Do care homes engage sufficiently with the local economy?


Posted on April 13th, by geoff in CT blog. 2 comments

By Caring Times editor Geoff Hodgson

I do not know how much truth there is in the following – it could well be Euro-sceptic scare mongering. The story goes that, if a care home wants to source local produce (and therefore contribute to the local economy, local employment and build local relationships) it is now effectively prevented from doing so by the administrative burden of having to provide audit trails for food allergens in order to comply with a recent European directive.

If this is truly the case then I am appalled. But even if it has been overstated, it does highlight the potential effects of over-regulation, of too-much government.

We’ve seen it happen with corner shops and small abattoirs – where an ever increasing regulatory burden has driven them out of business, compromising local economies, favouring the bigger operators and reducing consumer choice.

While many of the big corporate care home operators are important employers of local people and have made huge improvements in the quality of care on offer to elderly people, there has been a concomitant creep in their reliance on national corporate suppliers – it’s cheaper and more amenable to head office control, but it does nothing to make a care home part of its local community.

Care homes should source more local produce and support their fellow local businesses. Let’s see some more ‘Think Local, Act Personal’ activity on this front.

  • The CT Blog is written in a personal capacity – comments and opinions expressed are not necessarily endorsed or supported by Caring Times.




2 responses to “Do care homes engage sufficiently with the local economy?”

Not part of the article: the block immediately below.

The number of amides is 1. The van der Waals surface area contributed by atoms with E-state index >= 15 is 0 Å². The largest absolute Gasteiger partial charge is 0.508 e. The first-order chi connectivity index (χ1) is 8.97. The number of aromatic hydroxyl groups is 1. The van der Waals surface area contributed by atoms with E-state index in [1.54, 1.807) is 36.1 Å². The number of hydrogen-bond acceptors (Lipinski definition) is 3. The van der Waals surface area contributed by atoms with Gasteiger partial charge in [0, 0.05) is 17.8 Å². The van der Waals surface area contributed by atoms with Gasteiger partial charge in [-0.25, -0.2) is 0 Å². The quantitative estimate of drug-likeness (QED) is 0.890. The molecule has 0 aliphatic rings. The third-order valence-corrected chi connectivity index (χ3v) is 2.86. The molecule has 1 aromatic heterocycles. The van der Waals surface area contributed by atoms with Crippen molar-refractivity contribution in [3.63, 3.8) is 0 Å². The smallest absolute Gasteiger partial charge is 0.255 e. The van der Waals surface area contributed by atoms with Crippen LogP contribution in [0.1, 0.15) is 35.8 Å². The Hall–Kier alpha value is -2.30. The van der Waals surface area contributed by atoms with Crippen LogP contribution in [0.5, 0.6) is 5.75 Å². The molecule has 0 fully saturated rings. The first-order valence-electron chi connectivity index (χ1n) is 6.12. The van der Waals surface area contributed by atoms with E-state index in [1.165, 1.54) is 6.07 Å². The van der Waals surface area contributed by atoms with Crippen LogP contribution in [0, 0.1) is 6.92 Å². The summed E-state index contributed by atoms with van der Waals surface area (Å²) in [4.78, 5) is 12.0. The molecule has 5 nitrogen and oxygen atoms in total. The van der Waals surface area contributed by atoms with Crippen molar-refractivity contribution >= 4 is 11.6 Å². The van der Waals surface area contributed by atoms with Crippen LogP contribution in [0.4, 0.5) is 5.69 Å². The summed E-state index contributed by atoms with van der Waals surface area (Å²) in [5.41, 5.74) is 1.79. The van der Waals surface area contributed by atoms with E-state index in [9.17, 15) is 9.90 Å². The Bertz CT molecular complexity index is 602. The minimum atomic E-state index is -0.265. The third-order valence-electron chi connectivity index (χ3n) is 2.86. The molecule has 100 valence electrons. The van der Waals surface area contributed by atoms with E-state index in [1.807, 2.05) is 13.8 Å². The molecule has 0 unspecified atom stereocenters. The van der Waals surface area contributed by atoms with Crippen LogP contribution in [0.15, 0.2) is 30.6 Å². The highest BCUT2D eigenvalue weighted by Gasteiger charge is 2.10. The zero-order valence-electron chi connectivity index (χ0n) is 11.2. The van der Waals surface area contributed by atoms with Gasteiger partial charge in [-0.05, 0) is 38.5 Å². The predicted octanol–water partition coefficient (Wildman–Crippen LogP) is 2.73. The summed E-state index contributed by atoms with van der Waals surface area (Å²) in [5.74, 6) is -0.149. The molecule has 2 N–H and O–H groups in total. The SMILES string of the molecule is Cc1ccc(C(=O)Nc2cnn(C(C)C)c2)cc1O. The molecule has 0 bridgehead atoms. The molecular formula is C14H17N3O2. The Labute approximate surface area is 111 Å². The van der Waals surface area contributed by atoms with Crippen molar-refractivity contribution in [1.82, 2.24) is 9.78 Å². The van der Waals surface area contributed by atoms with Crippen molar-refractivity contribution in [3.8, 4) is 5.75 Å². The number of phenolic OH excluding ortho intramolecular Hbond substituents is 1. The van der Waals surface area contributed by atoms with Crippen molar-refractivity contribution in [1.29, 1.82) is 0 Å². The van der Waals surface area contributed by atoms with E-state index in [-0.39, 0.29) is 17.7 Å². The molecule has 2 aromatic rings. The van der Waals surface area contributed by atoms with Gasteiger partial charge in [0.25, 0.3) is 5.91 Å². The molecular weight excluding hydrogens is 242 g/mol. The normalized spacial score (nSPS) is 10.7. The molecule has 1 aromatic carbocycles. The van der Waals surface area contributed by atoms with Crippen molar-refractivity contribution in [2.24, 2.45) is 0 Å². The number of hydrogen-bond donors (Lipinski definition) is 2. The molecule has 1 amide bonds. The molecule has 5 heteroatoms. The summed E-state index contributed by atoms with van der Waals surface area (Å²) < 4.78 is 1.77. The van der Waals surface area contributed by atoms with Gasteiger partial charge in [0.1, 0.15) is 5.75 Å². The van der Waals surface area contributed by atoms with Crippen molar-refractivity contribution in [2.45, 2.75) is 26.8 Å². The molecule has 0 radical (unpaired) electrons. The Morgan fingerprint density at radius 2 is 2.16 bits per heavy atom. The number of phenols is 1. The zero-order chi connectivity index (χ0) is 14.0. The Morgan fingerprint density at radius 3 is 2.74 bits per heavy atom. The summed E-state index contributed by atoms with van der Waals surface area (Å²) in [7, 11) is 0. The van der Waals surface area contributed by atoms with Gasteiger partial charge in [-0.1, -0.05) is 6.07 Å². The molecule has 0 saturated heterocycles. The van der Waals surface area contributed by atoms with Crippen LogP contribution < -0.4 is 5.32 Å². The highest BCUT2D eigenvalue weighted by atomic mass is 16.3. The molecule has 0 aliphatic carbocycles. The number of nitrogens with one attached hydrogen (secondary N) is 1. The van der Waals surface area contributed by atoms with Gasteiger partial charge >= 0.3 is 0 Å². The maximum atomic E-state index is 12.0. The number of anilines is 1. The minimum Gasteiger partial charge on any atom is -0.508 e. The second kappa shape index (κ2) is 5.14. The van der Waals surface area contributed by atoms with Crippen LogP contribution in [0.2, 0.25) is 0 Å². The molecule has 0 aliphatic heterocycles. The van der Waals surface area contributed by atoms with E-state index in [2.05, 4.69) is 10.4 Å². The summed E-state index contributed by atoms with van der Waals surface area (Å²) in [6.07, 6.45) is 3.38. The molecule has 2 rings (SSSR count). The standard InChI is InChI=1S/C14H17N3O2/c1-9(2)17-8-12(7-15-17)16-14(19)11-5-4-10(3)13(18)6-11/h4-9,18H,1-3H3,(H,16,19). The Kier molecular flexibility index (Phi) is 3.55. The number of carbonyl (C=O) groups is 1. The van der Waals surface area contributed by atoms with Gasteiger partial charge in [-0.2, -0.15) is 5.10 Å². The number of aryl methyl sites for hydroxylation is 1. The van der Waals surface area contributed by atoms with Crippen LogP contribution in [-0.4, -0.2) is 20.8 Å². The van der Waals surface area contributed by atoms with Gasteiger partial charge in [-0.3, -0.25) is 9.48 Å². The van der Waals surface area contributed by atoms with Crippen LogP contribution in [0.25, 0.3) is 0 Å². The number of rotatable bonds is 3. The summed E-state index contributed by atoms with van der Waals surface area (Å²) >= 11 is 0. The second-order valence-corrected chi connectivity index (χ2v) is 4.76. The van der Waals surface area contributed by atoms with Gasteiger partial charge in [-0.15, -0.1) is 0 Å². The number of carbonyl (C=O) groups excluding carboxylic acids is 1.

1. John Burton says:

    I couldn’t agree more, Geoff. Nearly all good care homes are LOCAL – caring communities that are a true part of their neighbourhoods, and that means that the decisions about where to buy food should be made by people in the home. Central purchasing in the larger care providers demonstrates a failure to understand the fundamentals of care and community.

  2. This dilemma has been around for a very long time. Take the past controversies over frozen vegetables-v-fresh. Frozen veg is washed and blanched and then frozen to preserve its ‘fresh’ condition and retain its vitamins. In normal communication the word fresh has incredible ambiguity. Because the law states ‘fresh’ means not processed in any way, then rotten ‘fresh’ food thrown onto a compost heap is still legally ‘fresh’. Defies sense or reason. The debate is indeed about a technically ‘less healthy’ but enjoyable lifestyle -v- a healthy more clinical lifestyle that might last longer but be less happy.

    I can’t make head nor tail of it myself.


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